‘Apostasy is punishable by death in 13 countries. It’s either Islam or death’

‘I was called a sl*t for taking off my hijab’: Student, 26, who renounced Islam reveals she still receives death threats for ditching the religion – and says hundreds more women are living in fear
  • Zara Kay, 26, questioned Islam as an international student in Melbourne in 2012
  • She has since become an atheist after being disillusioned with Muslim Sharia law
  • Founder of Faithless Hijabi says hundreds of ex-Muslims receive death threats 
  • She blamed political correctness for letting down those who had left Islam faith

A former international student who renounced Islam has revealed she receives death threats for leaving the religion and says hundreds of other women are living in fear.

Zara Kay, who moved to Melbourne in 2012 to continue studying information technology and engineering, renounced her Muslim faith after realising the religion she was raised with was, in her opinion, anti-women and anti-gay.

The 26-year-old Tanzanian-raised founder of the Faithless Hijabi support group said there were hundreds of ex-Muslims in Australia, who live in fear of being ostacised, abused or even killed.

An ex-Muslim woman living in Australia has described the hijab as a symbol of oppression and slammed political correctness for stifling discussion about Islam

An ex-Muslim woman living in Australia has described the hijab as a symbol of oppression and slammed political correctness for stifling discussion about Islam

‘Apostasy is punishable by death in 13 countries. It’s either Islam or death,’ she told her Instagram followers on Sunday.

Ms Kay, who now lives in Sydney, has stepped up her campaign to support people like herself, after Saudi teenager Rahaf Mohammed al-Qunun was granted asylum in Canada, after fleeing to Thailand fearing her family would murder her for leaving Islam.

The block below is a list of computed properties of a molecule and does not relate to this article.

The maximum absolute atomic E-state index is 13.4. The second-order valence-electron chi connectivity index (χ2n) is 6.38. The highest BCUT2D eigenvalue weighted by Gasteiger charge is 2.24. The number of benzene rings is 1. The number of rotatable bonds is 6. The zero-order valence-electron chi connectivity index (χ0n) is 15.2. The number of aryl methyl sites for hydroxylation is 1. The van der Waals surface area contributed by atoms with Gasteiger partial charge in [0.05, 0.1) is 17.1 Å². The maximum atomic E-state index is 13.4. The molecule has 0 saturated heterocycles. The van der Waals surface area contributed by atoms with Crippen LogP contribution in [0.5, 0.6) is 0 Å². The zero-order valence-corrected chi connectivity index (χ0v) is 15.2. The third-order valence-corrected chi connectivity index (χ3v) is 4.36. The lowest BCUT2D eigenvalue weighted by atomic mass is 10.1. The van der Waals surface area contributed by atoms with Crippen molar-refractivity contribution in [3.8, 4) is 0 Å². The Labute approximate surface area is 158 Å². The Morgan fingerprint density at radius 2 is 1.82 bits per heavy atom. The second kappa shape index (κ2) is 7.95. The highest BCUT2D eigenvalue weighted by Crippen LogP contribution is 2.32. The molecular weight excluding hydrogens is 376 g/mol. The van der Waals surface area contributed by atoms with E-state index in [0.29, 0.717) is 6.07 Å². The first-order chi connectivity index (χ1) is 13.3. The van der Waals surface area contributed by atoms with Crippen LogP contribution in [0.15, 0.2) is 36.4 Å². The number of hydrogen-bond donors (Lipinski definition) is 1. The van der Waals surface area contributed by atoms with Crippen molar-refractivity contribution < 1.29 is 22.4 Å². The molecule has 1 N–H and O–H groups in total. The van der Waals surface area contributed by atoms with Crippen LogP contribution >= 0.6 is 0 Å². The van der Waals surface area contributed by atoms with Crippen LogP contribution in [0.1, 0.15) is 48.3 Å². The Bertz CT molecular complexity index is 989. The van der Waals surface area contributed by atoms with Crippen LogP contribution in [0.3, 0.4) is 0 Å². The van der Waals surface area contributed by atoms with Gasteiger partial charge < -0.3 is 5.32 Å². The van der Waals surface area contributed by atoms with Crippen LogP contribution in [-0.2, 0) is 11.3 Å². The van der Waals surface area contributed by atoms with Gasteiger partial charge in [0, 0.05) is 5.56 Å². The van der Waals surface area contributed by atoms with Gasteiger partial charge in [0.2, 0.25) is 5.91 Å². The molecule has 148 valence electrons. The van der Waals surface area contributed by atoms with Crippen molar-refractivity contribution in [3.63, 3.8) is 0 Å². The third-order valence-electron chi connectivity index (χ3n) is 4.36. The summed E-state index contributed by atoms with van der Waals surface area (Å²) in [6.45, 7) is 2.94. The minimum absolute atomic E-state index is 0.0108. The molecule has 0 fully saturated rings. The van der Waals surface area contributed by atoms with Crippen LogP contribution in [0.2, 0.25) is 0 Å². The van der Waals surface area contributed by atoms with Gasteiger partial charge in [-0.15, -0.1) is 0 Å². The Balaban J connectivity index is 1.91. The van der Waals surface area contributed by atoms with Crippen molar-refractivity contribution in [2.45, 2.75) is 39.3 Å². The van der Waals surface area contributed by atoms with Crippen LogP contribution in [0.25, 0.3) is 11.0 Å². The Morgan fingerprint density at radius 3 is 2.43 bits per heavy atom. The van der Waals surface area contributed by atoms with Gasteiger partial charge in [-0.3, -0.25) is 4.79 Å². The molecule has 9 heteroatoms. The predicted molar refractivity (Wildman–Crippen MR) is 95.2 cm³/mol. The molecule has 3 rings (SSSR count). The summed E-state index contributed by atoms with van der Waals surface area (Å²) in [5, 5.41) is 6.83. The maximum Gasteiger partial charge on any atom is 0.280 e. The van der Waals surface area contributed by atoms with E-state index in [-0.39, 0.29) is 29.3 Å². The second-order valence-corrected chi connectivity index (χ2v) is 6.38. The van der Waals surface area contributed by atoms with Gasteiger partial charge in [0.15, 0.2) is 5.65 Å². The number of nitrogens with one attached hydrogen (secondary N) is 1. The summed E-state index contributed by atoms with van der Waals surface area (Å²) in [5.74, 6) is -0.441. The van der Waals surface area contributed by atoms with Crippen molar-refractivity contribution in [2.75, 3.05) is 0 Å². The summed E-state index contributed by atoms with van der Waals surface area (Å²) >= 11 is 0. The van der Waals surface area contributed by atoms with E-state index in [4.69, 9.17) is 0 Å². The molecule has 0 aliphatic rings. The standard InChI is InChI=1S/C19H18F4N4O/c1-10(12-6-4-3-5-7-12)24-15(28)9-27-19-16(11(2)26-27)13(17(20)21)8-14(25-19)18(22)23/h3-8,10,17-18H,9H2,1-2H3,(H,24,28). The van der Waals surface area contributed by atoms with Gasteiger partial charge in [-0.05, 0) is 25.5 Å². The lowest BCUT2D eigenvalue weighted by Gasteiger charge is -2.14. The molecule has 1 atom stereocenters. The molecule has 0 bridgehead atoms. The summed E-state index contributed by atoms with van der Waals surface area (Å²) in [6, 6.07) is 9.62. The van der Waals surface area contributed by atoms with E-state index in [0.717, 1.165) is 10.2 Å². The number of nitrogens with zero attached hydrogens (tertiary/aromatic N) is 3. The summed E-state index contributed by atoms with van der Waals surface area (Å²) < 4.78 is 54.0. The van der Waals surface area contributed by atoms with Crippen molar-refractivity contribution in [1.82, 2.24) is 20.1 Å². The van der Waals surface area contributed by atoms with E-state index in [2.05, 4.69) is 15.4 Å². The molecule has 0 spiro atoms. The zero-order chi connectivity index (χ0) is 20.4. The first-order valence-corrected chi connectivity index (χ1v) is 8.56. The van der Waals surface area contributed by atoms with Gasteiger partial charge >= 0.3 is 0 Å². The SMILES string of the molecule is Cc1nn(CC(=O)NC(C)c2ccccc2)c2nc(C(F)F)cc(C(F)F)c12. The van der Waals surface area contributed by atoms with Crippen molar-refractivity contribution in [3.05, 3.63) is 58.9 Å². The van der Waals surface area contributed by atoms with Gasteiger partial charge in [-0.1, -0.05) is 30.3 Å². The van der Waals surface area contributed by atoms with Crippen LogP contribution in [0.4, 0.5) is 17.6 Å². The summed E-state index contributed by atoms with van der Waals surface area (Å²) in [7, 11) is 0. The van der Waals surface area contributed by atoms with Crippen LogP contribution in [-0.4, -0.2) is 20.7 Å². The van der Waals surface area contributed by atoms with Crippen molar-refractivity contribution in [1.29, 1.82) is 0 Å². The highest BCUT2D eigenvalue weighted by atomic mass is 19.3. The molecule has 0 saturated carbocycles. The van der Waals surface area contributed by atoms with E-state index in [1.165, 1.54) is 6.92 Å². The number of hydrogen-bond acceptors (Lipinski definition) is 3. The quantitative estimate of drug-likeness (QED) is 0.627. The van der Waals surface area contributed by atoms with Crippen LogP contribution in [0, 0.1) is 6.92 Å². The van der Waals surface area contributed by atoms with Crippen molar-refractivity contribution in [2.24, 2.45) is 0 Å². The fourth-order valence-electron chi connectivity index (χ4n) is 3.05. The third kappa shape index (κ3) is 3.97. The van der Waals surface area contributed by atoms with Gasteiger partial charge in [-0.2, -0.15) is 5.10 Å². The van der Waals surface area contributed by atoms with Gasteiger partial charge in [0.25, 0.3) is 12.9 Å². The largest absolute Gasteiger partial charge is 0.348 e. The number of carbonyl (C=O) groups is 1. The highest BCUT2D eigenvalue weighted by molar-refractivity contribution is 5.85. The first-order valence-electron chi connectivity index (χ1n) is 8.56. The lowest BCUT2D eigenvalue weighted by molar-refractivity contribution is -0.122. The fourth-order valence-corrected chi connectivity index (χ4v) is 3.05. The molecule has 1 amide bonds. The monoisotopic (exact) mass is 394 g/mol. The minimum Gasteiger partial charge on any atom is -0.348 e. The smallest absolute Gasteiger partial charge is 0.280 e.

Ms Kay began wearing the hijab when she was an eight-year-old girl growing up in Tanzania, in east Africa, as a Shia Muslim.

She removed the religious garment as an 18-year-old student at Monash University Malaysia, near Kuala Lumpur, after realising it was no longer a representation of who she was.

‘The first time I took off my headscarf and posted a photo, I was abused,’ she told Daily Mail Australia on Monday.

She has posted messages about being an ex-Muslim after Saudi teenager Rahaf Mohammed al-Qunun (pictured) was granted asylum in Canada after renouncing Islam

She has posted messages about being an ex-Muslim after Saudi teenager Rahaf Mohammed al-Qunun (pictured) was granted asylum in Canada after renouncing Islam

‘I was told I was a sl**. I was called names for just not wearing the headscarf.

‘It was just my hair and I was told that if I get raped, it’s my fault because I don’t wear a headscarf.’

Her journey towards renouncing Islam continued in Melbourne, where she continued studying at Monash University.

The former international student, who last year became an Australian citizen, is now an outspoken critic of Islam and Sharia law, as described in the Quran.

‘To me, hijab is a form of patriarchy and oppression. And that doesn’t mean that every woman I see with a hijab is oppressed, it just means the covering itself is a symbol of oppression,’ she said.

Zara Kay (pictured), who moved to Melbourne in 2012 to continue studying IT, renounced her Muslim faith after realising the religion she was raised with was anti-women and anti-gay

Zara Kay (pictured), who moved to Melbourne in 2012 to continue studying IT, renounced her Muslim faith after realising the religion she was raised with was anti-women and anti-gay

‘It’s clearly mentioned about wife beating in the book. It is a sin for a wife to say no to a husband when asked to have sex unless she’s got her period.